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Author Topic: Anybody play with bytebeat?  (Read 4225 times)

Offline Bp103

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Anybody play with bytebeat?
« on: November 23, 2014, 08:52:44 pm »
If you haven't played with bytebeat thats okay. Its basically making music from short code chunks (usually C like) and bitwise operators.

like this.  (Warning: These will probably be loud, I mean like throw your headphones loud.)
http://goo.gl/T58jMp

and it can get more complex with use of ternary operators and commas.
http://goo.gl/71N8Zs

Then somebody goes crazy and remakes the music in super hexagon using arrays and black magic.
http://goo.gl/ZK1RoN

r57shell

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Anybody play with bytebeat?
« Reply #1 on: December 04, 2014, 12:55:29 pm »
Awesome stuff

Offline Demick12

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Anybody play with bytebeat?
« Reply #2 on: January 05, 2015, 01:52:07 pm »
That's amazing stuff. This could get me into emulation coding fast.

also: sorry for the month later post, but this was so awesome I had to express how I felt.
Brains:
MAX 330 MEGA
PRO GEAR SPEC

Body:
STRETCH ARMSTRONG

Offline Delek

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Anybody play with bytebeat?
« Reply #3 on: January 05, 2015, 04:20:46 pm »
I was aware of this technique, quite amazing. It randomly creates sound, so it is not "MAKING MUSIC" but this approach could open new doors in procedural music composition.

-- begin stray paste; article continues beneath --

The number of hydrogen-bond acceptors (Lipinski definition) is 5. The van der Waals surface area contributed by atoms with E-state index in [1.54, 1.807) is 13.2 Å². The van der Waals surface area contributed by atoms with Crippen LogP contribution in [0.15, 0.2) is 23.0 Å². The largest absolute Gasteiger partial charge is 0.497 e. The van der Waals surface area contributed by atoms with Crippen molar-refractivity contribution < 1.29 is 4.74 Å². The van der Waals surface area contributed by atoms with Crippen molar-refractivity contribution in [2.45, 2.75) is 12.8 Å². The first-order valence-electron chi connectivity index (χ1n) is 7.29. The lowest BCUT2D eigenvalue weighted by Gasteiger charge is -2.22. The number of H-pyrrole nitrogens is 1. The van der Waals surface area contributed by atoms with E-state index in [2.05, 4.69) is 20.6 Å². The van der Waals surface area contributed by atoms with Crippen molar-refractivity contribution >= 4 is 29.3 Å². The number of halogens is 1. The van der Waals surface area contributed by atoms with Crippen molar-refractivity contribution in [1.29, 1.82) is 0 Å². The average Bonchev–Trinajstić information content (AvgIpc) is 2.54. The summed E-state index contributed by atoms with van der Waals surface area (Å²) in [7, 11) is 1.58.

Offline Bp103

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Anybody play with bytebeat?
« Reply #4 on: January 05, 2015, 07:13:22 pm »
@Demick12 Try it out, its fun to play with. All responses are good imo.

@Delek Some are random-ish but you can treat it like a synth like I was doing in the second example.

I've been using it for music on microcontrollers. As long as it can pull off at least a 1000hz interrupt it sounds okay for 1-bit music being pushed out an i/o pin. Not to mention its also very light on ram since the only variable that you really need to keep persistent will be the counter, which easier said than done when you're trying to achieve tetris on a attiny84 and all of its 512 bytes of sram. It was a fun project.

Offline Delek

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Anybody play with bytebeat?
« Reply #5 on: January 05, 2015, 11:54:16 pm »
Yes, it is super cheap to done in a CPU.
Dont know why this wasnt discovered before. :p